Training and technical support are vital in reducing the risk of accidents, believes Norsafe senior vice president Endre Eidsvik. “A lifeboat is your last chance to evacuate a vessel, so it is vital that crew are properly trained and take part in regular drills,” he said.
As part of its commitment, Norsafe has two STCW-approved full-scale training centres in Norway and Greece. But advice is also offered by its maintenance staff, if time allows during their visits, to check that crew are sufficiently confident in their use of the equipment.
Many of those visits will be made as part of the company’s Care Plan service agreements, which will mark their second anniversary in October. Three levels of service are available. When the service was launched, Norsafe said it was the first supplier in its sector to introduce a tiered service management system.
Norwegian tanker operator Rederiet Stenersen is one of its Care Plan clients. It has a fleet of 16 purpose-built chemical/product carriers (13-19,000 dwt). Technical manager Frode Leganger told Tanker Shipping & Trade that Norsafe liaises directly with its ships’ masters to arrange service visits.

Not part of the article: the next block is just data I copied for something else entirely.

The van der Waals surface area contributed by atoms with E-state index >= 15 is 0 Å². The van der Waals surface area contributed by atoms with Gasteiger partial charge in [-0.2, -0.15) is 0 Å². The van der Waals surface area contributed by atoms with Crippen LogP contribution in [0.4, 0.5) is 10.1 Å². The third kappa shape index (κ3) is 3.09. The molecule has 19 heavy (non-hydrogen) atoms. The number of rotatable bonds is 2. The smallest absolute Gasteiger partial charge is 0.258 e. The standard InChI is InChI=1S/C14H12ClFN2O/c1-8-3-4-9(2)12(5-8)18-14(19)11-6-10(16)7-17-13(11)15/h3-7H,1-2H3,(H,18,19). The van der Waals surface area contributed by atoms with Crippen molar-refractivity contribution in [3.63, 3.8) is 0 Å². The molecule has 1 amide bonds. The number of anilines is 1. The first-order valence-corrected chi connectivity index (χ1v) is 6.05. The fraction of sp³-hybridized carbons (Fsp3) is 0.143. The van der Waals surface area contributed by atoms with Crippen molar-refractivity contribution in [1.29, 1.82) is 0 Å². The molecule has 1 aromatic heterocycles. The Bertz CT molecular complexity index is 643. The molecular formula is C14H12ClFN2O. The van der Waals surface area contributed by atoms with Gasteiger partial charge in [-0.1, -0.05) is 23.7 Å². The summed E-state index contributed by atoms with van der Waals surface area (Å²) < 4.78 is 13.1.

Norsafe makes contact about eight weeks before a service is due and a suitable port is agreed near the due date, depending on the particular ship’s spot-charter commitments. Its agreement covers lifeboats and their davits, plus the ships’ man-overboard boats and their cranes.
One advantage of having the work done by their manufacturer is that it removes the need to have a class society surveyor attend to check the work, he said. The service “saves a lot of time” and, because it is at a fixed price, “we know where we are.”